Fizz ya6qpo

We’re now submerged in candidate interviews for PubliCola’s city council general election endorsements.

So, today’s Fizz features an outtake from yesterday’s interview with Seattle  neighborhood coalition  leader Bill Bradburd, who’s running in the at-large Position Nine race; he got clobbered in the primary, getting just 14.95 percent to top vote getter Lorena Gonzalez’s 65.02 percent.

A bellwether on the so-called neighborhood movement he represents? We’ll see in November.

One thing we’re doing with all the candidates, naturally, is asking them for a LIKE or DISLIKE on a list of PubliCola-centric items.

Here’s how Central District resident Bradburd, who’s best known for organizing neighbors to stall pod apartment developments and for campaigning against 2014’s parks district measure (and who has a reputation as a hot headed defender of single family neighborhoods and as a Negative Nancy on development), responded.

 Advance warning: Bradburd, who habitually call things he doesn’t like “dumb,” curses a lot.

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1. The proposed Ballard homeless encampment?

I dislike it because of the process that was used. I’m all for encampments. As a matter of fact, I think we should have more encampments in the neighborhoods.

2. Closing Down Hookah Lounges?

Oppose.

3. The HALA recommendation to upzone six percent of single family zones (the part the mayor didn’t withdraw) and the inclusionary zoning plus commercial linkage fee package? (Check out Josh Kelety’s primer on the legislation to mandate affordable housing in exchange for a default upzone, which council member Mike O’Brien and mayor Ed Murray formally proposed this week.)

I think the big package is dumb. It has to be a more tactical type decision. All HALA  does is say, ‘we’re this big now, and we should be this big [instead.] Inclusionary zoning? I’ve been pushing for inclusionary zoning since the low-rise rewrite. State law allows you to demand affordability out of these units. A couple of council members on the committee, their eyes spun around in their heads. They have no idea what the fuck they’re doing. They shouldn’t even be legislating this stuff in the first place. Okay. The second thing they said is the master builders wont go for it. But we have the ability to do it. I think the inclusionary zoning target is way too low. [Making the units affordable to ] 60 percent of area median income is good, but it should be closer to 15 to 20 percent of the units [the recommendation is for about seven percent.] The commercial linkage fee should be far higher. There’s plenty of fat in that. Vulcan built some buildings they sold to Amazon recently—1.8 million square feet. Vulcan says they built it for $400 bucks a foot and they sold it for $650. And we’re asking for what. $6 a foot. There’s plenty of room in there. And it should absolutely be extended to residential [development].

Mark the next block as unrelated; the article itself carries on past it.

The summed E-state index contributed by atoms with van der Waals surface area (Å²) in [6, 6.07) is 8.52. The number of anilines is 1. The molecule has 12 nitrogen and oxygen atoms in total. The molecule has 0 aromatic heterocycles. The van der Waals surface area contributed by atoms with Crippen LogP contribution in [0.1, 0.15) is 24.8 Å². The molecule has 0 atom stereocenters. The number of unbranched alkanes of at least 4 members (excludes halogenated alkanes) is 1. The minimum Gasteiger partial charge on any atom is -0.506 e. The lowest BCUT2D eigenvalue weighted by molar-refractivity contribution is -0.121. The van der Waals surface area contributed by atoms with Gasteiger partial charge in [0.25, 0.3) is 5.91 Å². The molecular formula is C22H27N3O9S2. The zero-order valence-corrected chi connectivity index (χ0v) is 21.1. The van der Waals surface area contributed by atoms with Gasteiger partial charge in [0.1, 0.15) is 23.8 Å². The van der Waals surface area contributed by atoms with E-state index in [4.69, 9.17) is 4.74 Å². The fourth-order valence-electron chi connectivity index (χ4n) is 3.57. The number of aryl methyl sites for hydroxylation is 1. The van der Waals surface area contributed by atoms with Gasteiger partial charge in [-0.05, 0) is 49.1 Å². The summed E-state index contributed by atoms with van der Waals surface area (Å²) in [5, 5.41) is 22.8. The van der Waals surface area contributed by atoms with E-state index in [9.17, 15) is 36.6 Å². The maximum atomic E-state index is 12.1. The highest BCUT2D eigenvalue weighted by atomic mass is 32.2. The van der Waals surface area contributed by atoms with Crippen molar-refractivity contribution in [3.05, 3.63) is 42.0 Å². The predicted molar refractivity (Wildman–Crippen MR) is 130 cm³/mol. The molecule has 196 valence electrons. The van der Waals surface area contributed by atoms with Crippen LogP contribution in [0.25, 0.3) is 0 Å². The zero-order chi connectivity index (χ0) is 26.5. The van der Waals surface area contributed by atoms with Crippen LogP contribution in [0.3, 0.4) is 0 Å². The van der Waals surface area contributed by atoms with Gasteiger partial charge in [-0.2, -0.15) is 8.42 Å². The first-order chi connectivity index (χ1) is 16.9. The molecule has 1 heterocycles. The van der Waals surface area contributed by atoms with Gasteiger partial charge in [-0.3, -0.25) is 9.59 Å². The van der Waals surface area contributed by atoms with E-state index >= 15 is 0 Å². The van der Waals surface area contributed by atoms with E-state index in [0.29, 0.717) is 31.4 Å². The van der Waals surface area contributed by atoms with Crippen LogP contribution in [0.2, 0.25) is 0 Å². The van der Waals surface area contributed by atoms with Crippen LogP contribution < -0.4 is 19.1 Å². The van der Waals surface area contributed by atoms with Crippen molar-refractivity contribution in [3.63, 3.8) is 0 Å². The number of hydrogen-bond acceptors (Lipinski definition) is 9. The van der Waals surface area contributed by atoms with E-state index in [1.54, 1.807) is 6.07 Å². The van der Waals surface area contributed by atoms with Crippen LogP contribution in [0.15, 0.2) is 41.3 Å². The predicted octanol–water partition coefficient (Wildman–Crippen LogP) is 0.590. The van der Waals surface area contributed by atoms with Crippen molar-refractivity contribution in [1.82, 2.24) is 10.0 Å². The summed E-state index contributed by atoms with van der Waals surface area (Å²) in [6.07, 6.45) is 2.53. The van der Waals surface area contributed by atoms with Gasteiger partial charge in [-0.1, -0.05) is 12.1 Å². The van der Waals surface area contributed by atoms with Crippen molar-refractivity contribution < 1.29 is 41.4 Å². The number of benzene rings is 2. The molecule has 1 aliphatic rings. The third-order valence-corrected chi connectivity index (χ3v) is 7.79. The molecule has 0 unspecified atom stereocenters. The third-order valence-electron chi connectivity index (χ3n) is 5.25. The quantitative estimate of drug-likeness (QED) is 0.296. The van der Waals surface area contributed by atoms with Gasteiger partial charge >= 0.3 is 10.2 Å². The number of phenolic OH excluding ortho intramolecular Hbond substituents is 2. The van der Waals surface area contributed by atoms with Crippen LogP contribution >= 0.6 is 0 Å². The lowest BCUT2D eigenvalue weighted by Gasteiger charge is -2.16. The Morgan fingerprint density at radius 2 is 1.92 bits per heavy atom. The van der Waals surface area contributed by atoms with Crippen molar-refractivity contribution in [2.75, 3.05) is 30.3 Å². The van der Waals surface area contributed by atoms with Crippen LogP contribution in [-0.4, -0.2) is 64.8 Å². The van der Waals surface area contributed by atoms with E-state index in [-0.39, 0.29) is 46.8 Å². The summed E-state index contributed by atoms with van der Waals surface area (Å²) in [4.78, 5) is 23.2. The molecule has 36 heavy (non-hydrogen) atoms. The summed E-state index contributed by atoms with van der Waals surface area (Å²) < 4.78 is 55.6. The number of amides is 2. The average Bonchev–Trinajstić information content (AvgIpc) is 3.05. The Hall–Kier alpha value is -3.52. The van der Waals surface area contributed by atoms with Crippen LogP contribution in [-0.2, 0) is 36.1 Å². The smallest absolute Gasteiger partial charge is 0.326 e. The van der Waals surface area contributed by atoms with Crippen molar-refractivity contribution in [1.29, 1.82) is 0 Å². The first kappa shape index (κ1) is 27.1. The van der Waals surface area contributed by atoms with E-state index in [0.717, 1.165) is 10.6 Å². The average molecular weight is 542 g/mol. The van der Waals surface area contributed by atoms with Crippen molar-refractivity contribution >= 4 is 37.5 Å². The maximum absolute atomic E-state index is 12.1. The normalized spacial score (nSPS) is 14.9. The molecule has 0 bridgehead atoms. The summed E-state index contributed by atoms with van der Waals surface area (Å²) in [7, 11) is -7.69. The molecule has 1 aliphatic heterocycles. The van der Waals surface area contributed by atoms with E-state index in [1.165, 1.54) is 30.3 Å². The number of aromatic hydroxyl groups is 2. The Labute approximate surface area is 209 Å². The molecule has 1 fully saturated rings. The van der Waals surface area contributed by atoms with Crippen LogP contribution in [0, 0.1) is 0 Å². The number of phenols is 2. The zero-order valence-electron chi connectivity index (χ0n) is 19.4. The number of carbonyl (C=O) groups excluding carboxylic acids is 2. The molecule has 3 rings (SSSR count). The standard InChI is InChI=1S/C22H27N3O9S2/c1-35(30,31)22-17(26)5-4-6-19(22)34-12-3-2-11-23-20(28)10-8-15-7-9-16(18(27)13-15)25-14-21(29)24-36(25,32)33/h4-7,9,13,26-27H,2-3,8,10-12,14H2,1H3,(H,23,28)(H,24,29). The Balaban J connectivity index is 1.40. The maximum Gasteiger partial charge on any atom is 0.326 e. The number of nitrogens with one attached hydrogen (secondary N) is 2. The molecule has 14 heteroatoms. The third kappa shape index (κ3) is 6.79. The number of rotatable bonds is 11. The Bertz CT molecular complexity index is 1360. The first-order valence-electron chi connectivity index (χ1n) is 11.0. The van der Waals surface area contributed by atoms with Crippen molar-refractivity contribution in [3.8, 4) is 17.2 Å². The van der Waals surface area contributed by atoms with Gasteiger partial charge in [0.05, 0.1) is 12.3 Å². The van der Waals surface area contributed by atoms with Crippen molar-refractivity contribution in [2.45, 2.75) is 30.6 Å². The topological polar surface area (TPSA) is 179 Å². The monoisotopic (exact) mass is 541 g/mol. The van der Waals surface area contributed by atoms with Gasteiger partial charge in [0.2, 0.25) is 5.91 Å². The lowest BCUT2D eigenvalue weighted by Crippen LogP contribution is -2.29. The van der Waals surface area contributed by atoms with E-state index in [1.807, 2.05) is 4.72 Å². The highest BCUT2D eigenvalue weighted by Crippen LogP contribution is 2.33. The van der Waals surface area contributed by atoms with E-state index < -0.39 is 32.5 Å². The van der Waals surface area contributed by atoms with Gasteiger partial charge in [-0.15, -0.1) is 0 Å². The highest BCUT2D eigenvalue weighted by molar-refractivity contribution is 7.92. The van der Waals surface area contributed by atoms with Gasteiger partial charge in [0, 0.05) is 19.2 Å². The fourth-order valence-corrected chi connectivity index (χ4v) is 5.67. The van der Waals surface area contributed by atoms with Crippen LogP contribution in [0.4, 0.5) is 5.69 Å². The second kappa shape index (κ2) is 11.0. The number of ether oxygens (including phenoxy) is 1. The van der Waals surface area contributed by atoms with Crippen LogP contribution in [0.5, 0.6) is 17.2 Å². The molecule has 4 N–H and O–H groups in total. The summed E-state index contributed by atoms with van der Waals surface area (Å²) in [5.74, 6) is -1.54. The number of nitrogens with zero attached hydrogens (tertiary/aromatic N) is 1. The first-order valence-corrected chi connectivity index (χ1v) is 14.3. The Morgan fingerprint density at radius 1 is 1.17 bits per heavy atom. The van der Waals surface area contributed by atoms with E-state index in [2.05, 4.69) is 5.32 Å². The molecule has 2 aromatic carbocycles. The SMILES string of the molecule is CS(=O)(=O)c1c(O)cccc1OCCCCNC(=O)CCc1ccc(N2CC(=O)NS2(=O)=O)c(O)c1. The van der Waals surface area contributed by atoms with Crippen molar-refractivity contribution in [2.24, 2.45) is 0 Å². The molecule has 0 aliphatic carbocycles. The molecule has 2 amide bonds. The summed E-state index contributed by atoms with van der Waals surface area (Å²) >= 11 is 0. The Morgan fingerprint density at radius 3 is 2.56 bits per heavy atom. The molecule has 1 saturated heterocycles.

Bradburd went on to say he didn’t like the default upzone that’s part of the inclusionary zoning “grand bargain.”

Here’s the problem. The way state law is written, we can demand affordable units [from developers] when we give them something. So the question is, what are we giving them. In the low-rise zones, we fucking gave them everything already in 2010. We gave them process changes. You don’t have to do SEPA. Streamlined design review. Greater height. Greater setbacks. We lifted density limits. On any of those things we could have demanded affordability out of, and we gave them everything at once. So, totally dumb. Now we’re going to give them even more. My question is, if we’re doing inclusionary zoning in the low-rise zones, what are we talking about? If we’re talking about eight percent of the units or 20 percent of the units, when you’re building town houses, what does that even mean? In the low-rise zones, a 20 unit apt building where you can get four units affordable, most of that stuff makes no sense whatsoever. So, I’m totally against giving more away in the low-rise zones. Because we don’t get anything out of it.